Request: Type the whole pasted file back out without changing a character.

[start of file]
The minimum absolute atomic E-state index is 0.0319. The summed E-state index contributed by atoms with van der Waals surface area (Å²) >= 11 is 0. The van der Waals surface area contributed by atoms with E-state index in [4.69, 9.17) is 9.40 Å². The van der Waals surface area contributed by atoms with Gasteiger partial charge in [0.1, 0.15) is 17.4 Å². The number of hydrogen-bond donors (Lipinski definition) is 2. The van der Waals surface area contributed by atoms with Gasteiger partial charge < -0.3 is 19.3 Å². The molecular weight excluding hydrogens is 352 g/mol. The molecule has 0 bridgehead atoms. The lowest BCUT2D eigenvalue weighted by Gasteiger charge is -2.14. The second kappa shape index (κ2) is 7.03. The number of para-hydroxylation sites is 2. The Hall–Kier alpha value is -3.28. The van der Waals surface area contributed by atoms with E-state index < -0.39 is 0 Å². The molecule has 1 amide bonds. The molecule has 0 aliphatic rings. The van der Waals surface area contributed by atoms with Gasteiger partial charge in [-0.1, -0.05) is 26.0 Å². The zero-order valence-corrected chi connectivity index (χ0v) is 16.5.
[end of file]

The minimum absolute atomic E-state index is 0.0319. The summed E-state index contributed by atoms with van der Waals surface area (Å²) >= 11 is 0. The van der Waals surface area contributed by atoms with E-state index in [4.69, 9.17) is 9.40 Å². The van der Waals surface area contributed by atoms with Gasteiger partial charge in [0.1, 0.15) is 17.4 Å². The number of hydrogen-bond donors (Lipinski definition) is 2. The van der Waals surface area contributed by atoms with Gasteiger partial charge < -0.3 is 19.3 Å². The molecular weight excluding hydrogens is 352 g/mol. The molecule has 0 bridgehead atoms. The lowest BCUT2D eigenvalue weighted by Gasteiger charge is -2.14. The second kappa shape index (κ2) is 7.03. The number of para-hydroxylation sites is 2. The Hall–Kier alpha value is -3.28. The van der Waals surface area contributed by atoms with E-state index < -0.39 is 0 Å². The molecule has 1 amide bonds. The molecule has 0 aliphatic rings. The van der Waals surface area contributed by atoms with Gasteiger partial charge in [-0.1, -0.05) is 26.0 Å². The zero-order valence-corrected chi connectivity index (χ0v) is 16.5.